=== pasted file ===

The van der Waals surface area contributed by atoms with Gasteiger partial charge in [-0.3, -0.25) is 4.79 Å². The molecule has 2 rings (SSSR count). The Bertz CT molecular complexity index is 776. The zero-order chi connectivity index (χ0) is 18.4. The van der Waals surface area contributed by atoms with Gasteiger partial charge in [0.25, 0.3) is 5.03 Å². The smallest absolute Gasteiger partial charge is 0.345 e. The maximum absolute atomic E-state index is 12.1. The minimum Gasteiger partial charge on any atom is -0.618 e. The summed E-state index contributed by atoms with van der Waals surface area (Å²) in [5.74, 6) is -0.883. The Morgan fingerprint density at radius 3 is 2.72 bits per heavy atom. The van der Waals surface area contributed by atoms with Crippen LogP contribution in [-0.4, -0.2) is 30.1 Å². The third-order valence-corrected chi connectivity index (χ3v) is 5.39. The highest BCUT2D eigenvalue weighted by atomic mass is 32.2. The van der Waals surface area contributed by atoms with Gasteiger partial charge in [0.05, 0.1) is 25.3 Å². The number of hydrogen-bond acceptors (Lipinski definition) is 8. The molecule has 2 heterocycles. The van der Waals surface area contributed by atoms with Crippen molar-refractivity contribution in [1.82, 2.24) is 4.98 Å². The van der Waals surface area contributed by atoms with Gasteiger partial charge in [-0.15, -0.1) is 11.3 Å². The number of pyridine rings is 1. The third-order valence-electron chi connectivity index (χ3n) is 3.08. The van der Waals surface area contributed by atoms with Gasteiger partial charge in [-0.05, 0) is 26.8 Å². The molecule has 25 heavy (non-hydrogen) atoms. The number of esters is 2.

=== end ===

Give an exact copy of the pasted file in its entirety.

The van der Waals surface area contributed by atoms with Gasteiger partial charge in [-0.3, -0.25) is 4.79 Å². The molecule has 2 rings (SSSR count). The Bertz CT molecular complexity index is 776. The zero-order chi connectivity index (χ0) is 18.4. The van der Waals surface area contributed by atoms with Gasteiger partial charge in [0.25, 0.3) is 5.03 Å². The smallest absolute Gasteiger partial charge is 0.345 e. The maximum absolute atomic E-state index is 12.1. The minimum Gasteiger partial charge on any atom is -0.618 e. The summed E-state index contributed by atoms with van der Waals surface area (Å²) in [5.74, 6) is -0.883. The Morgan fingerprint density at radius 3 is 2.72 bits per heavy atom. The van der Waals surface area contributed by atoms with Crippen LogP contribution in [-0.4, -0.2) is 30.1 Å². The third-order valence-corrected chi connectivity index (χ3v) is 5.39. The highest BCUT2D eigenvalue weighted by atomic mass is 32.2. The van der Waals surface area contributed by atoms with Gasteiger partial charge in [0.05, 0.1) is 25.3 Å². The number of hydrogen-bond acceptors (Lipinski definition) is 8. The molecule has 2 heterocycles. The van der Waals surface area contributed by atoms with Crippen molar-refractivity contribution in [1.82, 2.24) is 4.98 Å². The van der Waals surface area contributed by atoms with Gasteiger partial charge in [-0.15, -0.1) is 11.3 Å². The number of pyridine rings is 1. The third-order valence-electron chi connectivity index (χ3n) is 3.08. The van der Waals surface area contributed by atoms with Gasteiger partial charge in [-0.05, 0) is 26.8 Å². The molecule has 25 heavy (non-hydrogen) atoms. The number of esters is 2.